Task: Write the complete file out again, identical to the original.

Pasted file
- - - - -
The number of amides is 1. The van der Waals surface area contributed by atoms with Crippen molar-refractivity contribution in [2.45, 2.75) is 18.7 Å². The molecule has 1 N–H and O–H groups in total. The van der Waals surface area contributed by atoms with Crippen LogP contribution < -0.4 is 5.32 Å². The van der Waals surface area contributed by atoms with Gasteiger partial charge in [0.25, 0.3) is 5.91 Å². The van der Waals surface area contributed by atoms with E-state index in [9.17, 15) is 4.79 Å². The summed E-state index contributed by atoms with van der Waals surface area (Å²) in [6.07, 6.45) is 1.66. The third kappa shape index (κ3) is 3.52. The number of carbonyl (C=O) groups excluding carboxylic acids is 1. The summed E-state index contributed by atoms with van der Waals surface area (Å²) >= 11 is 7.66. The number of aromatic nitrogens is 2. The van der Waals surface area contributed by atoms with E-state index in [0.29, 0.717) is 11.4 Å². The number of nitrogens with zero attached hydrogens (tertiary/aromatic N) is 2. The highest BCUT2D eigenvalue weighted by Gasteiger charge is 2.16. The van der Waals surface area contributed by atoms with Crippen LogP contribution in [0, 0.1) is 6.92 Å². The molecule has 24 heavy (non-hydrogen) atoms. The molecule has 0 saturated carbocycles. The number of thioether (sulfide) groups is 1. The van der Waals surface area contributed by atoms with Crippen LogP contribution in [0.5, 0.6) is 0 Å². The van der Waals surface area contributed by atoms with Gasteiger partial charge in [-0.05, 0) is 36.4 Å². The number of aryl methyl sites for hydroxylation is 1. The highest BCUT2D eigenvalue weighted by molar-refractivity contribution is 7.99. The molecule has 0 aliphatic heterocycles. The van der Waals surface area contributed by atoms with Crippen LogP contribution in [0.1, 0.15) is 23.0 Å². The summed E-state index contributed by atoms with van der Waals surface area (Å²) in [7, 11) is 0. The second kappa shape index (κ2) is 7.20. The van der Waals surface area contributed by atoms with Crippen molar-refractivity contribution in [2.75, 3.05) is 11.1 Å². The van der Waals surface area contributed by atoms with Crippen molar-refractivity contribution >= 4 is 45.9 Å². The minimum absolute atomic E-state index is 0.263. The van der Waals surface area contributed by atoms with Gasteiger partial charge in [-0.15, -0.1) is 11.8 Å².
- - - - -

The number of amides is 1. The van der Waals surface area contributed by atoms with Crippen molar-refractivity contribution in [2.45, 2.75) is 18.7 Å². The molecule has 1 N–H and O–H groups in total. The van der Waals surface area contributed by atoms with Crippen LogP contribution < -0.4 is 5.32 Å². The van der Waals surface area contributed by atoms with Gasteiger partial charge in [0.25, 0.3) is 5.91 Å². The van der Waals surface area contributed by atoms with E-state index in [9.17, 15) is 4.79 Å². The summed E-state index contributed by atoms with van der Waals surface area (Å²) in [6.07, 6.45) is 1.66. The third kappa shape index (κ3) is 3.52. The number of carbonyl (C=O) groups excluding carboxylic acids is 1. The summed E-state index contributed by atoms with van der Waals surface area (Å²) >= 11 is 7.66. The number of aromatic nitrogens is 2. The van der Waals surface area contributed by atoms with E-state index in [0.29, 0.717) is 11.4 Å². The number of nitrogens with zero attached hydrogens (tertiary/aromatic N) is 2. The highest BCUT2D eigenvalue weighted by Gasteiger charge is 2.16. The van der Waals surface area contributed by atoms with Crippen LogP contribution in [0, 0.1) is 6.92 Å². The molecule has 24 heavy (non-hydrogen) atoms. The molecule has 0 saturated carbocycles. The number of thioether (sulfide) groups is 1. The van der Waals surface area contributed by atoms with Crippen LogP contribution in [0.5, 0.6) is 0 Å². The van der Waals surface area contributed by atoms with Gasteiger partial charge in [-0.05, 0) is 36.4 Å². The number of aryl methyl sites for hydroxylation is 1. The highest BCUT2D eigenvalue weighted by molar-refractivity contribution is 7.99. The molecule has 0 aliphatic heterocycles. The van der Waals surface area contributed by atoms with Crippen LogP contribution in [0.1, 0.15) is 23.0 Å². The summed E-state index contributed by atoms with van der Waals surface area (Å²) in [7, 11) is 0. The second kappa shape index (κ2) is 7.20. The van der Waals surface area contributed by atoms with Crippen molar-refractivity contribution in [2.75, 3.05) is 11.1 Å². The van der Waals surface area contributed by atoms with Crippen molar-refractivity contribution >= 4 is 45.9 Å². The minimum absolute atomic E-state index is 0.263. The van der Waals surface area contributed by atoms with Gasteiger partial charge in [-0.15, -0.1) is 11.8 Å².